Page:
Christ and Consumerism: A Critical Analysis of the Spirit of the Age

(eds) C. Bartholomew & T. Moritz, Paternoster Press, 2000, ISBN 0-85364-987-1

Reviewed by Robin Parry

This wide-ranging collection of essays is a serious attempt to give a Christian analysis of consumer culture. Craig Bartholomew helpfully sets the backdrop to the discussion by charting the rise and characteristics of consumerism. Colin Greene considers models from church history for the interaction of church and culture (church resistant to culture, church married to culture, church capitulated to culture) and argues for the need to have a prophetic engagement with culture and to recover scripture by seeing ourselves as participants in its story which stretches from creation to redemption.

Gordon McConville sets out Old Testament perspectives on wealth and concludes that material wealth (broadly defined) is a good given by God but that God sets out clear ethical parameters within which it may be enjoyed and outside of which an idol is formed. Thorsten Moritz, in what was for me the most stimulating essay in the volume, considers how NT texts address the consumer society. Moritz has written an essay that is a very model of wise interpretational methods in applying the Bible to our context and the challenge of the NT to consumerism is clear.

Craig Bartholomew then draws attention to a recent danger facing the church. We desire to critique our culture from the perspective of a biblical worldview but there are streams within the academy that want to treat the Bible as simply another product to be consumed, thus pulling its prophetic teeth. Alan Storkey’s analysis begins in the mode of economic theory and then moves into a very powerful prophetic critique of consumerism. Good stuff.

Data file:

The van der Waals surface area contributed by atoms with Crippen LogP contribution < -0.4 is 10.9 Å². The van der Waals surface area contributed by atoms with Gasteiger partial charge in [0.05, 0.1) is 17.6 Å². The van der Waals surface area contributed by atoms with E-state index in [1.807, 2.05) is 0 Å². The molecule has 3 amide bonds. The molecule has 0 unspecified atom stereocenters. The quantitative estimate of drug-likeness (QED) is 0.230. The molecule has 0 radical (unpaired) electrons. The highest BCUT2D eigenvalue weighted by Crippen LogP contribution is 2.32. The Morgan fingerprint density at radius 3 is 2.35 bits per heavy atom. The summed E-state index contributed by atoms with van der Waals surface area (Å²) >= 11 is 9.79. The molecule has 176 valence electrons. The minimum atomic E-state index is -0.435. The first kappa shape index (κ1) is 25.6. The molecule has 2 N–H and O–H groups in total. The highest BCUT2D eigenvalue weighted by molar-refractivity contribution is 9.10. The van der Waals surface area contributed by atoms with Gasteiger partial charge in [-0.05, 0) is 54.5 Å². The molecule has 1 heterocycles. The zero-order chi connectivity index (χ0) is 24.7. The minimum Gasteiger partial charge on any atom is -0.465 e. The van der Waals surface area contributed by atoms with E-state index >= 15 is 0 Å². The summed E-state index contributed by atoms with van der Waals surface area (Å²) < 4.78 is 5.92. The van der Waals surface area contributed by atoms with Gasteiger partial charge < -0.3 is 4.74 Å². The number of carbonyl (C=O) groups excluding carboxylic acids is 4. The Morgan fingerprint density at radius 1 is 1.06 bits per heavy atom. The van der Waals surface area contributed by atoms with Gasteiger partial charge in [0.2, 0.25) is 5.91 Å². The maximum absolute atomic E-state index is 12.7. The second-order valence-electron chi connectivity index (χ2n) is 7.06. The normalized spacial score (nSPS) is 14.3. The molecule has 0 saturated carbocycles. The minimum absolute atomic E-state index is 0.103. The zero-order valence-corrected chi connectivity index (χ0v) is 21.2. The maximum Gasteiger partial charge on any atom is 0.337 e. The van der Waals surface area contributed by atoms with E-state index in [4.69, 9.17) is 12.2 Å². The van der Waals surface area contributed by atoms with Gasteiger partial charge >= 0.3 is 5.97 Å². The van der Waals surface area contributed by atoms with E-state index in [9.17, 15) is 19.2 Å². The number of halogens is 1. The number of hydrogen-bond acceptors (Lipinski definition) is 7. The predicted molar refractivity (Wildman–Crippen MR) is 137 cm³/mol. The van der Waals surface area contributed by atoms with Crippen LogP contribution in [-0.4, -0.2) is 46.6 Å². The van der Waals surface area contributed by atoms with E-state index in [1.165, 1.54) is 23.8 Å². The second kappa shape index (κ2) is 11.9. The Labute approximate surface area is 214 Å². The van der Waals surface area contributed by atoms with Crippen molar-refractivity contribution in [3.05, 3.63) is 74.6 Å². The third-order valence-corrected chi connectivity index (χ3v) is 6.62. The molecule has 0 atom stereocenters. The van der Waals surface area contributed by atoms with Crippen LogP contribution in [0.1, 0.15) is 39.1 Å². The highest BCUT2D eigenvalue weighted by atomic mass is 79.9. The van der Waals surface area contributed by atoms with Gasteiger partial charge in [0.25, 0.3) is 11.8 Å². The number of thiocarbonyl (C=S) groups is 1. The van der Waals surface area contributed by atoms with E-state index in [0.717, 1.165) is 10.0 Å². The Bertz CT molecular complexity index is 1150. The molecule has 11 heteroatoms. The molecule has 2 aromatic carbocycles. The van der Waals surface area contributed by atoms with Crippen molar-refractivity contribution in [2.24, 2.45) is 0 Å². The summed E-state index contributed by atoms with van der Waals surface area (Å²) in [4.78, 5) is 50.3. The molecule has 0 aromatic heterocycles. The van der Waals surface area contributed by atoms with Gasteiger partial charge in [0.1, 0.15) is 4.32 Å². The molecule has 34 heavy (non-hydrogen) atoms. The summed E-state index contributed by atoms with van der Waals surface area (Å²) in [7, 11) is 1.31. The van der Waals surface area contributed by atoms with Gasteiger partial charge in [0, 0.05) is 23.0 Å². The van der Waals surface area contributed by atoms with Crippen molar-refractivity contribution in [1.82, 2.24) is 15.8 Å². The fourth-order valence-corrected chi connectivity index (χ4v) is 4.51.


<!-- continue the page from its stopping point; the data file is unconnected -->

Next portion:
Gordon Wenham argues that modern western societies have increasing tendencies to treat moral issues in a consumerist way. His case studies are Sunday observance, marriage, reproductive technologies, abortion and euthanasia. His message is that Christians must not capitulate to consumerist ethics. Nigel Scotland’s essay is a fascinating attempt to find a middle way between those who see any employment of ‘consumerist’ tactics in the church as virtual apostasy and those who uncritically employ marketing methods. Scotland argues that used with great care consumerist models do have something positive to offer the church.

Finally Graham Cray asks whether the Toronto Blessing is the product of a consumer culture. The answer, he thinks, is no.

The organization of this book is very helpful with some orientation, followed by biblical foundations, followed by broader issues. The essays were all very readable and constructive and the cover itself is worth the price of the book. Zak Benjamin and Gert Swart did one fantastic cover. Did the book achieve its aim of contributing to the ongoing gospel task of discerning and prophetically engaging the currents in Western culture? Oh yes.

(Robin Parry lives in Worcester, UK.)

Published in The Big Picture, Volume 2 Issue 2, page 27-28